The Double Triangle

What if our deepest desires manifested as tattoos on our skin?

*  *  13  *  *

His arm started to burn again. Homer looked down, hoping for something new, but at the sight of the ninth copy of the same double triangle, he seriously considered removing the arm entirely.

The thoughts of self-disarming subsided as he put on his coat and grabbed his keys.


He looked around for the owner of the voice.

“Over here,” said Brian, a very lanky man who seemed to be lounging on the bench across the street. Homer joined him. “You decide to sleep in this morning?”

“Sadly, no,” said Homer.


Homer sighed and pulled up the sleeve of his jacket just enough for Brian to see the new tattoo.

“Aw, man. I’m sorry,” said Brian.

“What’re you gonna do about it? Right?” Homer said in surrender.

Brian was suddenly filled with purpose. His posture straightened out and a new tattoo appeared on his neck: three different sized boxes arranged like a medal podium. “I know exactly what we’re gonna do. We’re gonna get you a new tattoo.” Next to the boxes, there suddenly appeared a thick circle. “Right after we get some donuts.”

A brisk walk and half a dozen donuts later, Brian was back to the original task. “Now, how’re we gonna get you that tat?”

“Not all of us get tats like you do, Brian. I didn’t even get my first until I was nearly twelve.”

“Twelve? Are you kiddin’ me?”

“Wish I were. If they showed up more frequently, maybe I’d actually know what I should be looking for.” Homer rubbed his arm. “Of course, when you’re being told to go after something that’s no longer available . . .”

“Believe me,” said Brian. “I been there.” He sat his leg on the table and lifted his pant leg to show off a ring of tattoos around his ankle. “This one here,” he said pointing to one of the dozen or so symbols running from the middle of his calf all the way down into his shoe, “I got back in ’83. I never did get that gumball.”

“Yeah,” said Homer less sarcastically than he wanted. “You clearly understand.” Unlike his companion, Homer could essentially count the tattoos he had on one hand: a broken chain on his left ankle, a parrot on his upper right arm, an eye of Horus on his right shoulder blade, and the nine identical double triangles on his left forearm that had all arisen in the last month. “I think I just need some more time,” he said as he rose. “I’ll talk t’you tomorrow.”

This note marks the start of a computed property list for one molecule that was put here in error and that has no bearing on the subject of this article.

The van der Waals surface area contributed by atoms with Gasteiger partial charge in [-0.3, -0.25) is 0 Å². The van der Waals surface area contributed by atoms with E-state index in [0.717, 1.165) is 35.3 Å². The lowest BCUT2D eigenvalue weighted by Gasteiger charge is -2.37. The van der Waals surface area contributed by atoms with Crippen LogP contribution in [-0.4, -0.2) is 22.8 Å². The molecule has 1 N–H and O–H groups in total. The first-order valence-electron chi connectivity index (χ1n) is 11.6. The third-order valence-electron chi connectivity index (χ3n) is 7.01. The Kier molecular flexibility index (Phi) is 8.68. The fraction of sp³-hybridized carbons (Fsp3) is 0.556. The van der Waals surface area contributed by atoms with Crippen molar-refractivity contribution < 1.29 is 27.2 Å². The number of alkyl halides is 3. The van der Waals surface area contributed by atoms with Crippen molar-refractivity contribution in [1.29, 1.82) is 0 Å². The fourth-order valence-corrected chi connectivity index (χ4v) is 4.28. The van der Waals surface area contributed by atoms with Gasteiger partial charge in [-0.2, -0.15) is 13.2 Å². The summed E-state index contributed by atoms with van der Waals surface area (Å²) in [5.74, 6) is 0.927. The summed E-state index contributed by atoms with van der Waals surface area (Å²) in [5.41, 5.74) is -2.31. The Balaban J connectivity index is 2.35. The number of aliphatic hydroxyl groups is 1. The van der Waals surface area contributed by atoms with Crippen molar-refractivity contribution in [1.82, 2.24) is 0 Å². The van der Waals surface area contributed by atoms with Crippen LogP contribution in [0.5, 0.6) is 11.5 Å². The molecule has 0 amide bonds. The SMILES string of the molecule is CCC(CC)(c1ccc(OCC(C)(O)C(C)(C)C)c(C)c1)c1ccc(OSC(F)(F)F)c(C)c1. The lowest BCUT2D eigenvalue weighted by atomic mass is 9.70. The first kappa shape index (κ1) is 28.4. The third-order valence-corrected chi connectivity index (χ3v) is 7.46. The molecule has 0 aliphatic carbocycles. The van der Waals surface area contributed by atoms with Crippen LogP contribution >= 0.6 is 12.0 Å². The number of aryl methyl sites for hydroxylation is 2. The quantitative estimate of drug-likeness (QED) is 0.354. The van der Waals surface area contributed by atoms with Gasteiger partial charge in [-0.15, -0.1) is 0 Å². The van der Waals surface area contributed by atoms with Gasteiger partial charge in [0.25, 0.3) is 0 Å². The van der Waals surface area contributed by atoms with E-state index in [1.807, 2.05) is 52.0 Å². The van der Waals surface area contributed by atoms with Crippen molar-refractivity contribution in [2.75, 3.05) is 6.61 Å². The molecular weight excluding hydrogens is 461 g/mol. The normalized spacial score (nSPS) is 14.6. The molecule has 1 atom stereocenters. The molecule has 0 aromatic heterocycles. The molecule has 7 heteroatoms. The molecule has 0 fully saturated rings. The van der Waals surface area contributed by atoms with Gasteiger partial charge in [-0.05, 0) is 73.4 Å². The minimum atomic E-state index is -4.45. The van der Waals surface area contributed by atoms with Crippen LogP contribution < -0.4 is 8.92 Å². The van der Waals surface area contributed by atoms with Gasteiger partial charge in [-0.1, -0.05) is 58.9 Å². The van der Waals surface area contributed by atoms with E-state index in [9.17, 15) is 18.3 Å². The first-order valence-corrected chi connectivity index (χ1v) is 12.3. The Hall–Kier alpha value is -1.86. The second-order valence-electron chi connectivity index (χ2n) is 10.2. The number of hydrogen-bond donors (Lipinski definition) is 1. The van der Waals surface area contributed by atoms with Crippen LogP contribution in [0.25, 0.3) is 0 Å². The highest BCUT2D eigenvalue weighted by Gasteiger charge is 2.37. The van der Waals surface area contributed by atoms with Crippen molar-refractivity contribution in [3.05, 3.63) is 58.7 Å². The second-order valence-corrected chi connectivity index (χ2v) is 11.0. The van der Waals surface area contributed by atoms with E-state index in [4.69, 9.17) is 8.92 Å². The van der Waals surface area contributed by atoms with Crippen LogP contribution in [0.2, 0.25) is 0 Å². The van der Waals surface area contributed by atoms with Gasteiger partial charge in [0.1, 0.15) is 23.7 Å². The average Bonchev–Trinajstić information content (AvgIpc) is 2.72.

Brian grinned, and Homer noticed a second thick circle appearing on his neck just below the first.

He felt quite confident that a walk was what he needed to clear his mind. What he hadn’t counted on, however, were his feet dragging him to the one place he didn’t want to go. He saw the large oak tree long before he realized which one it was. By the time he saw the small tombstone at its base, he was too close to turn back.

Homer stared down at the grave, emblazoned with nothing but a name and the same double triangle that kept appearing on his arm.

“I’m sorry,” he whispered, tears welling up in his eyes. “I am so sorry.”

“You really loved her, didn’t you?”

Homer hadn’t noticed the woman before now. She was leaning against the tree, long arms crossed just above her slender waist. Her green eyes stabbed at his gut as she brushed back a lock of her auburn hair to reveal a large dragon tattoo covering much of her face.


“Good,” she said brightly. “So you do remember me.”

“How could I forget?”

Belinda nodded toward the grave. “She talked about you a lot, y’know.”

Homer felt his jaw tighten.

Belinda smiled. “Come on,” she said, bouncing a bit as she turned toward the city. “I’ve got something to show you.” As she walked, Homer couldn’t help but watch her hips sway back and forth, unintentionally lulling him into a hypnotic state. The thing that managed to snap him out of it was the burning on his left forearm.

He looked down to see the new tattoo: a long, coiling dragon weaving in between and around the triangles.

“Well, if you insist,” he said as he ran to catch up with Belinda.


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